Breaking New Accounts
New advertisers are often the only way to drive growth.
Expanding an existing Clientâs buy is always more cost efficient than landing a new account. However, as clients scale back print (and increasingly, all aspects of their budgets), landing new accounts has become more vital than ever. In 2008, 58.3 percent of publishing executives expected increased revenue to come from new print advertisers compared to 35.8 percent who expected it from existing advertisers, according to FOLIO:âs CEO Surveys.
And as publishers sell more integrated packages, it can be difficult to assign a value to the expense of selling. Factors include whether the pre-selling was done over the phone, at a tradeshow, e-mail or face-to-face; whether the product being sold is multi-media orÂ print and how many contacts are involved in the buy.
âItâs a pretty complicated question,â says Laurel Didier, vice president and publisher at Vance Publishing Corp. âIn the past, you could assign a formula of approximately three calls at $250 per call to bring in a new client. That does not apply any more. Each account is different.â
Never Walk in With a Specific Proposal
In b-to-b advertising, all leads are pre-qualified and there is not a lot of cold calling, according to Didier. âItâs so much easier to get information on the customer today, even just through their Web sites. It amazes me how many people try to sell to me without knowing what my title is.â
Vance is seeing clients respond to packages beyond advertising. âWeâre selling services where we analyze demographic data in our database and come back with recommendations for how they should set up sales territories based on how many companies are in that area,â says Didier. âThis is information no one even asked for a few years ago. Now everyone is so downsized and pressed for time they donât have enough people to work on a project. They donât look at us as a magazine, they look at us as an information source into their customers and audiences that they serve. If youâre just selling an ad in a magazine, youâre going to become irrelevant.â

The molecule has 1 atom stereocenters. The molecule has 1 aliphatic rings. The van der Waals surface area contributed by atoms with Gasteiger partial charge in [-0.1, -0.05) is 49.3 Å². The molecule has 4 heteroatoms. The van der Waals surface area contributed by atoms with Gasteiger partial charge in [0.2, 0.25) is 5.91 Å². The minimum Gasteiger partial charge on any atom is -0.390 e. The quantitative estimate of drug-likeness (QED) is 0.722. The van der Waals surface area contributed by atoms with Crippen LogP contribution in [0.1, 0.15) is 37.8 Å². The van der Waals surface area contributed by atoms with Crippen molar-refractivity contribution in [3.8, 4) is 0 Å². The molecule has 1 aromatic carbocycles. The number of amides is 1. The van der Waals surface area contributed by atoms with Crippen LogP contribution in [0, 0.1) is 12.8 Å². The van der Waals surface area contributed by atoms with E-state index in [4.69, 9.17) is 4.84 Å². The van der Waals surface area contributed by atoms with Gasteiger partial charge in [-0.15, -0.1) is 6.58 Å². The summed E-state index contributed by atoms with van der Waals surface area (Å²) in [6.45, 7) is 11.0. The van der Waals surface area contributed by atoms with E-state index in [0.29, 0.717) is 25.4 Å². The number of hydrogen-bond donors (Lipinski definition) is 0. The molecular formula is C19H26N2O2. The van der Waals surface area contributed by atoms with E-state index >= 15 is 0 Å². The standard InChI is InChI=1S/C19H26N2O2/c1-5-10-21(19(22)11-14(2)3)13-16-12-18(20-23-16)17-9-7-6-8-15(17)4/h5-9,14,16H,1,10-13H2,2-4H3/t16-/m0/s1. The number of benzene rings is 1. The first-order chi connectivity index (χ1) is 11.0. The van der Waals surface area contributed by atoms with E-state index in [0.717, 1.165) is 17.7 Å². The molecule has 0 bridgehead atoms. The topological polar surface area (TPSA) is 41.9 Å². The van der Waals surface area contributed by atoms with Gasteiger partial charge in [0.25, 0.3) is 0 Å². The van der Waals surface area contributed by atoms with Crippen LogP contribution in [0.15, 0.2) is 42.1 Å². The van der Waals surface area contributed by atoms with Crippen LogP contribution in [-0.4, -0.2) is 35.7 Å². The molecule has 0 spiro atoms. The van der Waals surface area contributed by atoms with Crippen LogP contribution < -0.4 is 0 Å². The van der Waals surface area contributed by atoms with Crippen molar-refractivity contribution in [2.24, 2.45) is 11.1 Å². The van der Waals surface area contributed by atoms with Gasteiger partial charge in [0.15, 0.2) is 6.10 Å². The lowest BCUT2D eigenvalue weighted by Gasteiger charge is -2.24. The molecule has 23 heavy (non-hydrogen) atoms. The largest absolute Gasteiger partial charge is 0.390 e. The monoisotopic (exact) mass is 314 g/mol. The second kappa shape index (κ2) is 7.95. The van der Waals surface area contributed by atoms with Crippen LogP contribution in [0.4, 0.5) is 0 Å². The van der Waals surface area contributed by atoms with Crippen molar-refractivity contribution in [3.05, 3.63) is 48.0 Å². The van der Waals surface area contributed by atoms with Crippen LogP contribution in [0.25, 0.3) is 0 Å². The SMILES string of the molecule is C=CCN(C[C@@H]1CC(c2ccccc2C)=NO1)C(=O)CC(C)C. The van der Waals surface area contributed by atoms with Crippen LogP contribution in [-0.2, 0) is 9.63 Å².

Sellers need to understand the clientâs business. For three years, Didier says Vance was shut out by a large marketer that ran print schedules with the competition. Through constant contact, Didier saw the marketerâs products evolving toward a different audience. âThey had gone from a small shop-type audience to a more sophisticated, high tech customer,â she says. âThey said âweâre not getting good leads since weâve gone in this direction.â Now weâre supplying 10 percent to 20 percent more qualified leads than the competitor who had all the business just by staying on top ofÂ the clientâs strategy.â
Selling a New Magazine To New Clients
Last month a new quarterly called Momâfrom the publishers of Pregnancyâdebuted on newsstands and in doctorâs offices with nearly 50 ad pages. While much of the business came from existing Pregnancy accounts, Mom has landed new accounts with a consultative approach that can include custom content, online product reviews and video, traditional banner units and live events.Â
With a non-endemic advertiser that manufacturers Web cams, Mom offered a campaign that featured print, online and events including mom mixers around the country and a social media tour through a partnership with Maria Bailey, founder of BlueSuit.com and a well known content provider for moms. âEveryone wants to figure out how to master getting the attention of moms in social media circles,â says Debbie Klett, national director of sales and business development.
Pricing varies based on the client and the extent of the campaign.and is offered at gold, platinum and silver levels. âThis is not a traditional CPM model,â says Klett.
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